Love American Style: Season One, Volume One review
Starring
Various
Director
Various
Love American Style:
Season One, Volume One

Reviewed by Ross Ruediger

()

C

onfession: I watched a lot of “Love American Style” as a kid. Although those memories are a distant blur, for many, the show’s most well-known aspect remains its catchy theme tune, the lyrics of which now bewilder me:

Loooooove, American Style,
Truer than the Red, White and Blue
Loooooove, American Style,
That's me and you

And on a star spangled night, my love, my love, come to me
You can rest your head on my shoulder
Out by the dawn's early light, my love
I will defend your right to try

Wait a minute, pal: “I will defend your right to try?” To try what? To try resting my head on your shoulder, which you’ve already seduced me into doing? I don’t get it. If any reader does, please e-mail me and explain what the hell is going on there.

Looking at “Love American Style” today, I wonder exactly what my childhood attraction to it was, well, aside from the tune, which, despite the lyrical quandary, still pops in an addictive way. Each one-hour episode typically features three different, self-contained vignettes/sketches strung together with unrelated throwaway gags that often star Stuart Margolin and a giant brass bed. The bed frequently shows up in the vignettes, too. How many brass beds did the production own? Aside from the revolving cast, the bed and the theme song are the stars of the show. There is no ongoing storyline to follow.

Oh, hell, I’ve complicated things.

“Love American Style” makes “The Love Boat” look continuity-heavy. It’s just these 10 to 20 minute pieces -- they’ll either amuse you or not, and there’s always a new one right around the corner. These tales could be divided into two categories: romance or farce. The former are dated pieces of comic social commentary that have little relevance in the ‘00s. The latter – like most farce – still sorta work. Like “Love and the Living Doll,” for instance, featuring Arte Johnson and his inflatable date. Forget the doll, it’s Arte Johnson. What more do you need to know?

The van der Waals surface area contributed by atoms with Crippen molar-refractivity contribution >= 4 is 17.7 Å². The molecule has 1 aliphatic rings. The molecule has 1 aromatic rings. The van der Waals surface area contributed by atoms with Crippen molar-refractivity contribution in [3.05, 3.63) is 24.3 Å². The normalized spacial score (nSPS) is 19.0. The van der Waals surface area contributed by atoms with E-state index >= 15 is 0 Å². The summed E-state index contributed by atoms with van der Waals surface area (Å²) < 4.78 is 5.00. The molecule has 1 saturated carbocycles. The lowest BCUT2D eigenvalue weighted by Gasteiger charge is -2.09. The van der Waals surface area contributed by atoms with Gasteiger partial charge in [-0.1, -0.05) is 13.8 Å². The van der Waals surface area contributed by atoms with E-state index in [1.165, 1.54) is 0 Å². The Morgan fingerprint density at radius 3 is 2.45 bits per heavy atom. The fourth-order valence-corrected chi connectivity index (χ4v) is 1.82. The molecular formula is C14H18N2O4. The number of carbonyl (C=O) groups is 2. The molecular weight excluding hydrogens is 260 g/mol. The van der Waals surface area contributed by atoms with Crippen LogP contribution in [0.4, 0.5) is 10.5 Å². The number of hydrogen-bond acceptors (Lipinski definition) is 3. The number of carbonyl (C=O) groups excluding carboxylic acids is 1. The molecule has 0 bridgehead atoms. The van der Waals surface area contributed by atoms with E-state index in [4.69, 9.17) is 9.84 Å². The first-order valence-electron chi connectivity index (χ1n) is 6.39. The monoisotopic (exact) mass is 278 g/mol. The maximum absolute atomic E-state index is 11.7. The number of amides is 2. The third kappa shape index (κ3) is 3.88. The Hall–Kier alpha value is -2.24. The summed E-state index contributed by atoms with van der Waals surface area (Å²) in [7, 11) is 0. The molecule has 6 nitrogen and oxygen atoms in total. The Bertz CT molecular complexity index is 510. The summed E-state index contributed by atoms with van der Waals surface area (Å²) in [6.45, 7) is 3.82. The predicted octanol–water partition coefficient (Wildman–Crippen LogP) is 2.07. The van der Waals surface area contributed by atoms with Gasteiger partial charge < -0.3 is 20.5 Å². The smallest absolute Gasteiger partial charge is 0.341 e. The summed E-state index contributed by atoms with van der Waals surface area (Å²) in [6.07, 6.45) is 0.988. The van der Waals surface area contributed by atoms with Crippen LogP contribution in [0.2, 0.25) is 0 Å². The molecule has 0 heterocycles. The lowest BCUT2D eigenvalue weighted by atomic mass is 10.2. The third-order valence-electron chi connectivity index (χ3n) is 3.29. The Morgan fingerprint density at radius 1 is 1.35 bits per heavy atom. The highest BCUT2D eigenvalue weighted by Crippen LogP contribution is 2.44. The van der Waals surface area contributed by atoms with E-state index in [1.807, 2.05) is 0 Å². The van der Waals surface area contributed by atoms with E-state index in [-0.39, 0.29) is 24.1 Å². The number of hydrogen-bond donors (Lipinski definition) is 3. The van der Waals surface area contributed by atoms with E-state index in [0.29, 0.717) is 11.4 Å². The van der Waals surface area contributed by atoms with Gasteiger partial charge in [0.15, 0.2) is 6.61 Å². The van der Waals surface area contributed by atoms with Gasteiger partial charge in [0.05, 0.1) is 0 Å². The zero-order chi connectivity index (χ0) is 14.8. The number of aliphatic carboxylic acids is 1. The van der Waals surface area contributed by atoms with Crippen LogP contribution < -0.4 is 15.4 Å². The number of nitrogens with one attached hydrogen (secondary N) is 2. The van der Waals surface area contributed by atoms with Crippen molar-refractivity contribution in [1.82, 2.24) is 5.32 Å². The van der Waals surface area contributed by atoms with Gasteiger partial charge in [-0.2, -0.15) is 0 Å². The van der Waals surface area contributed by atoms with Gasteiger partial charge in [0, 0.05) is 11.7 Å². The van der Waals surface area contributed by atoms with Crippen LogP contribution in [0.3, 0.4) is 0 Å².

In many ways, though, it’s the fare that doesn’t work that makes this set interesting. For instance, the term “swinger” is bandied about between couples so frequently you’d think it was a norm. This was 1969 and people had no problem talking about such things on prime time TV? These days, swinging is a goofy “Austin Powers” gag or a serious “Nip/Tuck” issue. What happened? Well, I’ve narrowed it down to either Ronald Reagan or AIDS, or possibly both. But 15 years later, you never heard such talk from the Keatons or the Huxtables, while now, almost 30 years later, it’s prime “CSI” fodder. It’s also bizarre to see the many different types of women asserting themselves as equal to men. Today, it’s stuff that even the most backward dude would find dramatically baffling. But no matter what the issue, with these stories, there’s always a happy ending.

Again, I may have complicated things.

As for the cast of the various episodes, the last person I would’ve expected to see on the first “Love American Style” DVD release was Harrison Ford, but there he was: on Disc Three, Episode 14, in a segment called “Love and the Former Marriage.” In fact, he’s the highlight of the otherwise unengaging tale. He plays a goofy, hippie college type whose vernacular is peppered with the phrases “groovy” and “far out.” (Keep in mind, this was in 1969, four years before “American Graffiti.”) But aside from Han Solo’s solo, here’s a list of reasons that make this set worth checking out: Mantan Moreland, Larry Storch, Gary Lockwood & Stefanie Powers (together!), Bill Bixby, Connie Stevens, Bob Crane, Phyllis Diller, Ozzie & Harriet Nelson, Tina Louise, Carolyn Jones, Red Buttons, Robert Reed (as a swinger), Rich Little, Jessica Walter, Scatman Crothers, Regis Philbin, David Hedison and…Norman Fell! (I eagerly await “The Ropers: The Complete Series” on DVD.)

Special Features: None. Sorry, folks. Most of the people involved in this show are dead, senile, or uninterested in commenting on their 20 minutes worth of work. However, if this set does well, a Stuart Margolin commentary sure would rock on the next volume.

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